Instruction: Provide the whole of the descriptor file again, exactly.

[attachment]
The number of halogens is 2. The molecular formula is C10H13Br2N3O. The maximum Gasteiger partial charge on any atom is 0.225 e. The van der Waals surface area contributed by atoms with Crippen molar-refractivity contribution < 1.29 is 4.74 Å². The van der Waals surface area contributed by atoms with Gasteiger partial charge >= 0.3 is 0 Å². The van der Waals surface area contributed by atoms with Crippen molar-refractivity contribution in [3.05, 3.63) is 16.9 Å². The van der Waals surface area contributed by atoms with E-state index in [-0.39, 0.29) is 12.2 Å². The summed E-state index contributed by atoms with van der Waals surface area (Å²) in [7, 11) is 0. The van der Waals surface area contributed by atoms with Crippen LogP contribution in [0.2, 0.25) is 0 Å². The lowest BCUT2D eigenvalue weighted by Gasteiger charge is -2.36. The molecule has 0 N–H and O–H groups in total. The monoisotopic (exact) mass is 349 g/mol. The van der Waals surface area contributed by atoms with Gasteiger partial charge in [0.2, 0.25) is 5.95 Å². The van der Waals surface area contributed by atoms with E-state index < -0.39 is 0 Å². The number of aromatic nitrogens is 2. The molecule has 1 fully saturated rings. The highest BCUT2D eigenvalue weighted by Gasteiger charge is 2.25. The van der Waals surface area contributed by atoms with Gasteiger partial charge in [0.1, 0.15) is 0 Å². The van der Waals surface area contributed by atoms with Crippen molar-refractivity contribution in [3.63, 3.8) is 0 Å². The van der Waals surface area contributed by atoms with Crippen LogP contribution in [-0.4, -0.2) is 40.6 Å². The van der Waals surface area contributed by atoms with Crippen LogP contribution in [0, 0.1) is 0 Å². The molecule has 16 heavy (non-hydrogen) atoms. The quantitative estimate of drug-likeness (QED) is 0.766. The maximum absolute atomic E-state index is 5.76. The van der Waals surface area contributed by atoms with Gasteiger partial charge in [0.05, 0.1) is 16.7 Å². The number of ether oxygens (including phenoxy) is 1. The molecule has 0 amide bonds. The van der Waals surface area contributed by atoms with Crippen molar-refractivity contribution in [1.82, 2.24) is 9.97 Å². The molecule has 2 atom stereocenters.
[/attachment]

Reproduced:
The number of halogens is 2. The molecular formula is C10H13Br2N3O. The maximum Gasteiger partial charge on any atom is 0.225 e. The van der Waals surface area contributed by atoms with Crippen molar-refractivity contribution < 1.29 is 4.74 Å². The van der Waals surface area contributed by atoms with Gasteiger partial charge >= 0.3 is 0 Å². The van der Waals surface area contributed by atoms with Crippen molar-refractivity contribution in [3.05, 3.63) is 16.9 Å². The van der Waals surface area contributed by atoms with E-state index in [-0.39, 0.29) is 12.2 Å². The summed E-state index contributed by atoms with van der Waals surface area (Å²) in [7, 11) is 0. The van der Waals surface area contributed by atoms with Crippen LogP contribution in [0.2, 0.25) is 0 Å². The lowest BCUT2D eigenvalue weighted by Gasteiger charge is -2.36. The molecule has 0 N–H and O–H groups in total. The monoisotopic (exact) mass is 349 g/mol. The van der Waals surface area contributed by atoms with Gasteiger partial charge in [0.2, 0.25) is 5.95 Å². The van der Waals surface area contributed by atoms with E-state index < -0.39 is 0 Å². The number of aromatic nitrogens is 2. The molecule has 1 fully saturated rings. The highest BCUT2D eigenvalue weighted by Gasteiger charge is 2.25. The van der Waals surface area contributed by atoms with Gasteiger partial charge in [0.1, 0.15) is 0 Å². The van der Waals surface area contributed by atoms with Crippen molar-refractivity contribution in [3.63, 3.8) is 0 Å². The van der Waals surface area contributed by atoms with Crippen LogP contribution in [-0.4, -0.2) is 40.6 Å². The van der Waals surface area contributed by atoms with Crippen LogP contribution in [0, 0.1) is 0 Å². The molecule has 16 heavy (non-hydrogen) atoms. The quantitative estimate of drug-likeness (QED) is 0.766. The maximum absolute atomic E-state index is 5.76. The van der Waals surface area contributed by atoms with Gasteiger partial charge in [0.05, 0.1) is 16.7 Å². The number of ether oxygens (including phenoxy) is 1. The molecule has 0 amide bonds. The van der Waals surface area contributed by atoms with Crippen molar-refractivity contribution in [1.82, 2.24) is 9.97 Å². The molecule has 2 atom stereocenters.